One of Elizabeth’s flashbacks: here she remembers Darcy’s insulting proposal

Tom Ward gives a strong believable performance as an aristocratic military type. No one was weak. I just wish the immediate material, James’s intermediary novel between this film and Austen’s Pride and Prejudice had not been this inferior formulaic genre. Howtidi managed to rearrange, vivify select elements, and shape the two sets of matter, James and Austen’s — for Howtidi has Austen in mind in the principal characters found in Austen’s book — into a characteristically woman’s film, cyclical, woman-centered, intimately subjective in many of the scenes. But she does not transcend the intransigent material, as the plot-design she comes up with drives the story to a trial and climactic ending whose recursiveness is only felt in the comic departure of the Wickhams (they could and probably will return broke).

The best moments in the mini-series are some of the quiet ones, e.g., Elizabeth reading Gulliver’s Travels to the young Darcy; her standing on the terrace looking out; her washing her face for some emotional relief, cleansing herself of all this as it were:


Next week: Part 3, and coda


Elizabeth Linley Sheraton (1754-92) as St Cecilia (1775)) by Thomas Gainsborough

Is it not provoking one can’t marry a man’s fortune, without marrying himself? that one can’t take a fancy to his mansions, his parks, his establishments, — but one must have his odious society into the bargain? (Hilaria, the heroine)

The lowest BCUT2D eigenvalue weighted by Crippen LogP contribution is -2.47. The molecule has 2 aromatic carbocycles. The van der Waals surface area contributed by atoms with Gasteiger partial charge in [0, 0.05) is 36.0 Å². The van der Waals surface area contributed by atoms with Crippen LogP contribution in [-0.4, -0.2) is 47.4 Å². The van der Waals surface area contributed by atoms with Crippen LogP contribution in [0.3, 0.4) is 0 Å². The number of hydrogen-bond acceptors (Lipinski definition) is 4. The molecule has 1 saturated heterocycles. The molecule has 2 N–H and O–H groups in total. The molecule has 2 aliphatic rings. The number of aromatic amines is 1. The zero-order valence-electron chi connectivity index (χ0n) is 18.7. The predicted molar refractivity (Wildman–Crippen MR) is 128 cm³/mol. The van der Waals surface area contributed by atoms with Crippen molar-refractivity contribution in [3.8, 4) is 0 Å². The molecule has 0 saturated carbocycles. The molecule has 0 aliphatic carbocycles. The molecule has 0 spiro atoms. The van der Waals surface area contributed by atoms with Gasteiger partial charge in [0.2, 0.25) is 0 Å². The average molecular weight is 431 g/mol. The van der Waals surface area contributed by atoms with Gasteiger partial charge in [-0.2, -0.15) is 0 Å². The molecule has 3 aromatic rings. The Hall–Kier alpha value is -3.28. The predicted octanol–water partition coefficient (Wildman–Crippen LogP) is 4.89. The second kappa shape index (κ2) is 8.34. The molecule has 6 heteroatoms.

I have been the ruin of you all, — & I feel cursed queer. I’ll go and lie down again (the eldest son, a spendthrift rake responsible for the play’s chief family having to go live in a run-down cottage, from Burney, Love and Fashion)

Dear friends and readers,

It’s now nearly three weeks since I and my daughter, Isobel, attended the Burney Society Biennal, 9-10 October 2014, which this year overlapped with the Jane Austen JASNA, both taking place in or near (the Atwater Club) the same central Sheraton hotel in Montreal. The Burney people packed in as much intellectual, social and entertainment pleasure (not to omit eating and drinking) as the short time between Thursday all day (9 am to 9 pm) and Friday 9-11 am allowed. I’ve divided the report into a first part on the panels on Thursday; and a second part on Juliet McMaster’s separate hour long talk and the play-acting late Thursday, and the trip to McLennan Library and the Burney Center at McGill, and Cathy Parisian’s “Frances Burney in the year 1814″ on Friday morning.

After a continental breakfast, and welcome, there were two morning panels (with a break for coffee and talk). The first panel was called “Embodied Performances.” In her “Women of Enchanting Talents: Finding Elizabeth Linley Sheridan in Burney’s Cecilia,” Amy Fugazzi was one of two people to discuss the presence of Elizabeth Linley in Burney’s work. Ms Fugazzi told of Burney’s enthusiasm about Linley when Burney first saw her, Linley’s life (her elopement with Sheridan was partly to escape a coerced marriage with a man she did not care for), including the fallout from a duel Sheridan fought; the connection made between Linley and St Cecilia (though by 1772 she had married Richard Sheridan and and was ordered by him to give up her singing in public for money). Ms Fugazzi discussed parallels in Burney’s Cecilia and Sheraton’s life and character as known to the public and described in the young Burney’s journals.

An engraving after Angelica Kauffman’s Anne Home as the Pensive Muse